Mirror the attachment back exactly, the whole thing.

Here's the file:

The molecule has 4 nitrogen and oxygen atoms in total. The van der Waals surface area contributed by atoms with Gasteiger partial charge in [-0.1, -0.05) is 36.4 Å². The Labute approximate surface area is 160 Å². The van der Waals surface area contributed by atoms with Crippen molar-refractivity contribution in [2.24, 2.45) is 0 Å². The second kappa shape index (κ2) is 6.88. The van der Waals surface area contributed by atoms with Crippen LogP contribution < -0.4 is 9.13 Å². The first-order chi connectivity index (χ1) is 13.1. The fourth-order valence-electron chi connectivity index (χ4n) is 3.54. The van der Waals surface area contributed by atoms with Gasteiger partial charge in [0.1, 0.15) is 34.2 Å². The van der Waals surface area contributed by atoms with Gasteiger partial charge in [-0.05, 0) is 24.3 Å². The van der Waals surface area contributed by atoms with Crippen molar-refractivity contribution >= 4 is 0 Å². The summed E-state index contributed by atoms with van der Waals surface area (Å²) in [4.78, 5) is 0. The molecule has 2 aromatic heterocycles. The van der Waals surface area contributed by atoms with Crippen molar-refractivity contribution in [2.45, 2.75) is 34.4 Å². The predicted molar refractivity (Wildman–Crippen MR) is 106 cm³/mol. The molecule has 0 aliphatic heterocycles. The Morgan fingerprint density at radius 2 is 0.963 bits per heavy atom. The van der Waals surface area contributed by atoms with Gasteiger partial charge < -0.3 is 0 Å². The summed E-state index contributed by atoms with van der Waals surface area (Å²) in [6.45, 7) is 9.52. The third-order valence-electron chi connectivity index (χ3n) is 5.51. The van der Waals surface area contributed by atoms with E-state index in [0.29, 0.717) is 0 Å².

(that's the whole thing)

The molecule has 4 nitrogen and oxygen atoms in total. The van der Waals surface area contributed by atoms with Gasteiger partial charge in [-0.1, -0.05) is 36.4 Å². The Labute approximate surface area is 160 Å². The van der Waals surface area contributed by atoms with Crippen molar-refractivity contribution in [2.24, 2.45) is 0 Å². The second kappa shape index (κ2) is 6.88. The van der Waals surface area contributed by atoms with Crippen LogP contribution < -0.4 is 9.13 Å². The first-order chi connectivity index (χ1) is 13.1. The fourth-order valence-electron chi connectivity index (χ4n) is 3.54. The van der Waals surface area contributed by atoms with Gasteiger partial charge in [0.1, 0.15) is 34.2 Å². The van der Waals surface area contributed by atoms with Gasteiger partial charge in [-0.05, 0) is 24.3 Å². The van der Waals surface area contributed by atoms with Crippen molar-refractivity contribution >= 4 is 0 Å². The summed E-state index contributed by atoms with van der Waals surface area (Å²) in [4.78, 5) is 0. The molecule has 2 aromatic heterocycles. The van der Waals surface area contributed by atoms with Crippen molar-refractivity contribution in [2.45, 2.75) is 34.4 Å². The predicted molar refractivity (Wildman–Crippen MR) is 106 cm³/mol. The molecule has 0 aliphatic heterocycles. The Morgan fingerprint density at radius 2 is 0.963 bits per heavy atom. The van der Waals surface area contributed by atoms with Gasteiger partial charge < -0.3 is 0 Å². The summed E-state index contributed by atoms with van der Waals surface area (Å²) in [6.45, 7) is 9.52. The third-order valence-electron chi connectivity index (χ3n) is 5.51. The van der Waals surface area contributed by atoms with E-state index in [0.29, 0.717) is 0 Å².